Is Pakistan Back?



There is, rightfully, a lot of anger in India over the recent incursion by Pakistani troops across the Line of Control. Much of the anger is less about the incursion, as LoC skirmishes are an almost weekly incident, as much as the beheading of at least one of the Indian soldiers after he was killed.

I suspect the whole affair will blow over after a few rounds of artillery fire on either side. Neither New Delhi nor Islamabad have a real interest in a major fire fight with each other.

The real issue, and it will have to be seen as to what happens between India and Pakistan in the coming year, is whether the LoC is a sign of a change in Rawalpindi’s mindset.

What the Indian system is relatively clear about is that since the fall of the Musharraf regime in 2008 there has been a steady increase in the infiltration of insurgents across the LoC and the number of skirmishes along the de facto border. Above and beyond that, there has been a spike in LoC incidents last year. In 2010 and 2011, such incidents averaged between 40 to 50. In 2012 they spiked to over 115.

Musharraf turned off the tap because he concluded that fighting India, covertly or otherwise, was no longer worth the price. His successor, Ashfaq Pervaz Kayani, seems to believe otherwise. Nonetheless, he loosened the militancy tap only a little.

But unlike Musharraf who concluded that Kashmir wasn’t worth the damage being inflicted to Pakistan, Kayani took a more tactical approach. For him the reason to keep the tap closed was because Pakistan was facing a threat on its western border and couldn’t afford to have problems on its eastern one as well.

But with the US seemingly heading for as hasty a pullout from Afghanistan as it did in the 1980s, it is likely Kayani is less and less worried about the two front problems. Slowly increasing the heat along the LoC may be a reflection of an increasing confidence within the Pakistan military about taking a hardline toward India.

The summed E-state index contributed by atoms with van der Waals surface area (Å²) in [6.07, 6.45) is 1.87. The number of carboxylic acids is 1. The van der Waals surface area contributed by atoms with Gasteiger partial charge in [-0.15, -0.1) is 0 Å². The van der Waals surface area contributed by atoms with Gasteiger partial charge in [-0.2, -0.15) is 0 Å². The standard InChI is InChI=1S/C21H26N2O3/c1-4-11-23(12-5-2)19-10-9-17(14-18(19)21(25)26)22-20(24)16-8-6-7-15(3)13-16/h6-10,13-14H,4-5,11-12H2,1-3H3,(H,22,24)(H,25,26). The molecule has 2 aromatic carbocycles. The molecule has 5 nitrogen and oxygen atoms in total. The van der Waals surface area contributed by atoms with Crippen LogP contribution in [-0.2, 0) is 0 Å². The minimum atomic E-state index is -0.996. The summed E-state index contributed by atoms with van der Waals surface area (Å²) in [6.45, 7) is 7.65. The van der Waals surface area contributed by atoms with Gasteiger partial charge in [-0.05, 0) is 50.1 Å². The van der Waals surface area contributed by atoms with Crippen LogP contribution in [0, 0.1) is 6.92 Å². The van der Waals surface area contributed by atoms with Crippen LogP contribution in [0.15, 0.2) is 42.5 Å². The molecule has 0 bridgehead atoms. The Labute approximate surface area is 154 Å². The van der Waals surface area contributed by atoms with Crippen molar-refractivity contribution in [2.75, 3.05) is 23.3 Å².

It may not be and probably can’t be on the scale of what happened in the 1980s, in part because India has repaired some of the political damage it inflicted on itself by rigging elections and otherwise interfering in Kashmir’s politics.

What about 26/11? Based on the confessions of David Headley, that terror strike was motivated in large part by a concern within the Lashkar e Toiba leadership (and presumably some elements of the Pakistani brass) that the Kashmir jihadi cause was being forgotten.

If this working hypothesis is correct, if the US withdrawal from Afghanistan is done in a manner that moves the Taliban closer to power in Kabul there will be a concomitant increase in military provocation against India, most probably along the LoC and within Kashmir. The statistics for 2013 and 2014 could prove decisive.

How should India respond? At the geopolitical level the best way would be to simply buttress any non-Taliban regime in Kabul, diplomatically and militarily, so as to foil any quick and easy takeover of Afghanistan by Rawalpindi. Make Afghanistan a quagmire for Pakistan. This could mean breaking with the US on AfPak and trying to cobble together a coalition of other countries to ensure Kabul get a few billion dollars a year to keep fighting. Najibullah held off the mujahedin so long as he got that sort of money. It would be cheaper and better for India to keep the flames burning in Afghanistan than in and along Kashmir.

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